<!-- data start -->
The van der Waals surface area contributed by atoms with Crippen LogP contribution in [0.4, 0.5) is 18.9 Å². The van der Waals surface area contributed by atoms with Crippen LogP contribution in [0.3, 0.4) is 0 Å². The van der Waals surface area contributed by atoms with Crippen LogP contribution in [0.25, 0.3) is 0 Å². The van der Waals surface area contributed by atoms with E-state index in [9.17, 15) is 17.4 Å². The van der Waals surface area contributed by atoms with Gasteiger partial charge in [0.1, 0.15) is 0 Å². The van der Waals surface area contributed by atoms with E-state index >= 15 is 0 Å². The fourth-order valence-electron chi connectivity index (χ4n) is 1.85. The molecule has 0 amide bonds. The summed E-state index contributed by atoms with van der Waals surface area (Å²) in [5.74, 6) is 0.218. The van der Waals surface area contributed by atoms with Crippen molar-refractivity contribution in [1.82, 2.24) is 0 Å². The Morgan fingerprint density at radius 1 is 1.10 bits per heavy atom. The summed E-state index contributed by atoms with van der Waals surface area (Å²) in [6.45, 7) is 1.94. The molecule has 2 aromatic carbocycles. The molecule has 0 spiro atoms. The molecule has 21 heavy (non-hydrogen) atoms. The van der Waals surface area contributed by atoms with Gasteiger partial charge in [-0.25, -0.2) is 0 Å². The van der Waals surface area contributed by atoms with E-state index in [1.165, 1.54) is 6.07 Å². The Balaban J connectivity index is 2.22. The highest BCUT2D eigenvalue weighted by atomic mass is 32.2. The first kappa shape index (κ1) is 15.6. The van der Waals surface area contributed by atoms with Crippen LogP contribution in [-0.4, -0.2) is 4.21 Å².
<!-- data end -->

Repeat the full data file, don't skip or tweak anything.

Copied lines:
The van der Waals surface area contributed by atoms with Crippen LogP contribution in [0.4, 0.5) is 18.9 Å². The van der Waals surface area contributed by atoms with Crippen LogP contribution in [0.3, 0.4) is 0 Å². The van der Waals surface area contributed by atoms with Crippen LogP contribution in [0.25, 0.3) is 0 Å². The van der Waals surface area contributed by atoms with E-state index in [9.17, 15) is 17.4 Å². The van der Waals surface area contributed by atoms with Gasteiger partial charge in [0.1, 0.15) is 0 Å². The van der Waals surface area contributed by atoms with E-state index >= 15 is 0 Å². The fourth-order valence-electron chi connectivity index (χ4n) is 1.85. The molecule has 0 amide bonds. The summed E-state index contributed by atoms with van der Waals surface area (Å²) in [5.74, 6) is 0.218. The van der Waals surface area contributed by atoms with Crippen molar-refractivity contribution in [1.82, 2.24) is 0 Å². The Morgan fingerprint density at radius 1 is 1.10 bits per heavy atom. The summed E-state index contributed by atoms with van der Waals surface area (Å²) in [6.45, 7) is 1.94. The molecule has 2 aromatic carbocycles. The molecule has 0 spiro atoms. The molecule has 21 heavy (non-hydrogen) atoms. The van der Waals surface area contributed by atoms with Gasteiger partial charge in [-0.25, -0.2) is 0 Å². The van der Waals surface area contributed by atoms with E-state index in [1.165, 1.54) is 6.07 Å². The Balaban J connectivity index is 2.22. The highest BCUT2D eigenvalue weighted by atomic mass is 32.2. The first kappa shape index (κ1) is 15.6. The van der Waals surface area contributed by atoms with Crippen LogP contribution in [-0.4, -0.2) is 4.21 Å².